More than 150,000 motor vehicles were stolen in Great Britain in the year 2018-19, 10,000 more than the year before and a 56% (54,932) increase compared to four years earlier, according to data analysed by RAC Insurance.
All but three of the police forces that responded to a Freedom of Information request recorded an increase in the numbers of vehicles stolen in their force areas from 2014-15 and 2018-19, with some stark differences across the country.
The largest increases in terms of vehicle numbers were in the Kent Police (up 12,550 to 40,726 thefts in 2018-19, a 45% increase), Metropolitan Police (up 9,635 to 30,773 thefts, a 46% increase) and West Midlands (up 5,677 to 10,372 thefts, a 121% increase) force areas.
Six forces recorded a more than doubling in the number of vehicles stolen between 2014-15 and 2018-19, with the biggest jumps in Suffolk (up 172% from 347 to 945 thefts), Surrey (up 133% from 661 to 1,543 thefts) and the West Midlands.
Only Lincolnshire, the City of London and Police Scotland recorded a reduction in thefts over this period however, with reductions of 28, 29 and 473 thefts respectively.
Year-on-year comparisons (2017-18 to 2018-19)
Most police forces (32) also recorded a rise in vehicle thefts year-on-year, between 2017-18 and 2018-19. Kent again saw the largest rise as well as the largest number of overall vehicles stolen in 2018-19 (up 2,575 to 40,726 thefts, 7% more than in 2017-18), followed by Essex (up 1,056 to 5,409 thefts, 24% more than in 2017-18) and the West Midlands (up 836 to 10,372 thefts, 9% more than 2017-18).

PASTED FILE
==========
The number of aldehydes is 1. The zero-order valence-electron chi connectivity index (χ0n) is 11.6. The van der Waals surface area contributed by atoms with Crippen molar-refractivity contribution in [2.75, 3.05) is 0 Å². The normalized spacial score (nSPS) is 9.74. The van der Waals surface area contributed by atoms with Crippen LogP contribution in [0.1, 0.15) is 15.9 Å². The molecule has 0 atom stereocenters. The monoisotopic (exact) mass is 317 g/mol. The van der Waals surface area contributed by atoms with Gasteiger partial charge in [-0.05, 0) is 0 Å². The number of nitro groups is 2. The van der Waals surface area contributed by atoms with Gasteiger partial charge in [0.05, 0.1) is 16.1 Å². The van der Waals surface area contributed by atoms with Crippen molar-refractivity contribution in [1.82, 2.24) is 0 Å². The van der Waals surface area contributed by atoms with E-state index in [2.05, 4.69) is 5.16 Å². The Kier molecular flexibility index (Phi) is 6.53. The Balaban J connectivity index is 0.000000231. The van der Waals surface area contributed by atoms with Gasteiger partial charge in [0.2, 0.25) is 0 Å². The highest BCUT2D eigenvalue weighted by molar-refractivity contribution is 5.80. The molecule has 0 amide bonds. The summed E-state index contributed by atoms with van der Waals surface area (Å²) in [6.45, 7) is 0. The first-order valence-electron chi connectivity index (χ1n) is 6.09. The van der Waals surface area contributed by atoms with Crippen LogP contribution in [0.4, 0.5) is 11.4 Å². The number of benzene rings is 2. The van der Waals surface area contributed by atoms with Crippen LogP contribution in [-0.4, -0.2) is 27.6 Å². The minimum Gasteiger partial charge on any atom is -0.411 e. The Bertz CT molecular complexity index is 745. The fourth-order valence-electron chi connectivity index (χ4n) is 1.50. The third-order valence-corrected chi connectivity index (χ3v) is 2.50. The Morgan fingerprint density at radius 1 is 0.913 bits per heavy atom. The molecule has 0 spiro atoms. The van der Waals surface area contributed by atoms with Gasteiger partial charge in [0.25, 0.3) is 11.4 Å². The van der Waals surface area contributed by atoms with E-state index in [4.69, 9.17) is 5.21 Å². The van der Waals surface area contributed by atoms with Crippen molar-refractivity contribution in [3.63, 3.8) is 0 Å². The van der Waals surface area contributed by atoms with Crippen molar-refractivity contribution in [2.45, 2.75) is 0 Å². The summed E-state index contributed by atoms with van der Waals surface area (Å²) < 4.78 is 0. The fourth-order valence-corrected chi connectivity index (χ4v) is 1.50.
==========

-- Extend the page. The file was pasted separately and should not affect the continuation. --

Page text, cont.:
When looking at the biggest percentage increases over this 12 month period, Suffolk witnessed the highest jump with 44% more thefts (945 in 2018-19 compared to 655 a year earlier), followed by Bedfordshire (37% increase, from 1,056 to 1,445 thefts) and North Wales (32% increase, from 464 to 612 thefts).
RAC Insurance spokesperson Simon Williams said:
“These figures paint a rather disturbing picture – vehicle thefts are on the rise almost everywhere, and in some parts of the country numbers are rocketing. It’s also not the case that the rises in crime are confined to a few larger urban areas, with many police forces covering more rural areas also seeing big increases.
“While vehicle crime is at far lower levels today than it was in the early 1990s, thanks to improvements in vehicle security, and the number of vehicles licensed to be driven on the UK’s roads is higher than at any point in the past, it’s still concerning that so many more vehicles are being stolen than just a few years ago. One crumb of comfort from the data however is that the increases might be starting to plateau, and it will be interesting to discover just what effect the coronavirus lockdown has on vehicle thefts when the data becomes available.
“Some of the increases in recent years can be put down to a rise in thefts of vehicles that are easier to steal, such as motorbikes and mopeds that are less likely to have immobilisers. Government data also shows that thieves generally use keys to access vehicles in around half of crimes, which suggests perhaps some drivers could do more to keep their keys safe. And in an estimated fifth of cases (18% in 2018), thieves were able to access cars because one or more cars weren’t locked in the first place.